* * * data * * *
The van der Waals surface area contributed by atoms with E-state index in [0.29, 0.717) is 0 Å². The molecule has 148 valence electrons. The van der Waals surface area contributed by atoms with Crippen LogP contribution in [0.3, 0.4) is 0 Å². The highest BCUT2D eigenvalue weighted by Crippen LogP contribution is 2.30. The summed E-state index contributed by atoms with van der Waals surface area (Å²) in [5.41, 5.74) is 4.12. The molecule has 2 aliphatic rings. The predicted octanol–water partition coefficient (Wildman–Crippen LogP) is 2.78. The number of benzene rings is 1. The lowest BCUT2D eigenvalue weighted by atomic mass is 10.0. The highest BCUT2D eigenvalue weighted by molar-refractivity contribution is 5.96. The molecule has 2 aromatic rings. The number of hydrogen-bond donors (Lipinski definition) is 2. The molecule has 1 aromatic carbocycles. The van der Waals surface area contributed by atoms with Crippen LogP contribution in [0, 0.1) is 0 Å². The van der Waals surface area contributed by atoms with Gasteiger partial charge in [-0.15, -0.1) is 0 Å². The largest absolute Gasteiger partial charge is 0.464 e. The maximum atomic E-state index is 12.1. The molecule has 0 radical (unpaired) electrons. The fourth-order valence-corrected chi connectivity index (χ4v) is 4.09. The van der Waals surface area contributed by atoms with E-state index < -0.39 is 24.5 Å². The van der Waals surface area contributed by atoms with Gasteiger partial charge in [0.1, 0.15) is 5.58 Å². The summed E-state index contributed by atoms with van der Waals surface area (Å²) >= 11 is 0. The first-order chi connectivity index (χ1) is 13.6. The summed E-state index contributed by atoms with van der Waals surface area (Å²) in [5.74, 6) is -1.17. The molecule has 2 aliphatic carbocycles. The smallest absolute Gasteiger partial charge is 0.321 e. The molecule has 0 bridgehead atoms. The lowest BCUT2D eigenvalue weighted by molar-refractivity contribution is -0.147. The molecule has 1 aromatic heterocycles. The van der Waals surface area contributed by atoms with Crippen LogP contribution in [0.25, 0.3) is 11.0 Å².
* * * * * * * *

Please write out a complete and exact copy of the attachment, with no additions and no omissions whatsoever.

The van der Waals surface area contributed by atoms with E-state index in [0.29, 0.717) is 0 Å². The molecule has 148 valence electrons. The van der Waals surface area contributed by atoms with Crippen LogP contribution in [0.3, 0.4) is 0 Å². The highest BCUT2D eigenvalue weighted by Crippen LogP contribution is 2.30. The summed E-state index contributed by atoms with van der Waals surface area (Å²) in [5.41, 5.74) is 4.12. The molecule has 2 aliphatic rings. The predicted octanol–water partition coefficient (Wildman–Crippen LogP) is 2.78. The number of benzene rings is 1. The lowest BCUT2D eigenvalue weighted by atomic mass is 10.0. The highest BCUT2D eigenvalue weighted by molar-refractivity contribution is 5.96. The molecule has 2 aromatic rings. The number of hydrogen-bond donors (Lipinski definition) is 2. The molecule has 1 aromatic carbocycles. The van der Waals surface area contributed by atoms with Crippen LogP contribution in [0, 0.1) is 0 Å². The van der Waals surface area contributed by atoms with Gasteiger partial charge in [-0.15, -0.1) is 0 Å². The largest absolute Gasteiger partial charge is 0.464 e. The maximum atomic E-state index is 12.1. The molecule has 0 radical (unpaired) electrons. The fourth-order valence-corrected chi connectivity index (χ4v) is 4.09. The van der Waals surface area contributed by atoms with E-state index < -0.39 is 24.5 Å². The van der Waals surface area contributed by atoms with Gasteiger partial charge in [0.1, 0.15) is 5.58 Å². The summed E-state index contributed by atoms with van der Waals surface area (Å²) >= 11 is 0. The first-order chi connectivity index (χ1) is 13.6. The summed E-state index contributed by atoms with van der Waals surface area (Å²) in [5.74, 6) is -1.17. The molecule has 2 aliphatic carbocycles. The smallest absolute Gasteiger partial charge is 0.321 e. The molecule has 0 bridgehead atoms. The lowest BCUT2D eigenvalue weighted by molar-refractivity contribution is -0.147. The molecule has 1 aromatic heterocycles. The van der Waals surface area contributed by atoms with Crippen LogP contribution in [0.25, 0.3) is 11.0 Å².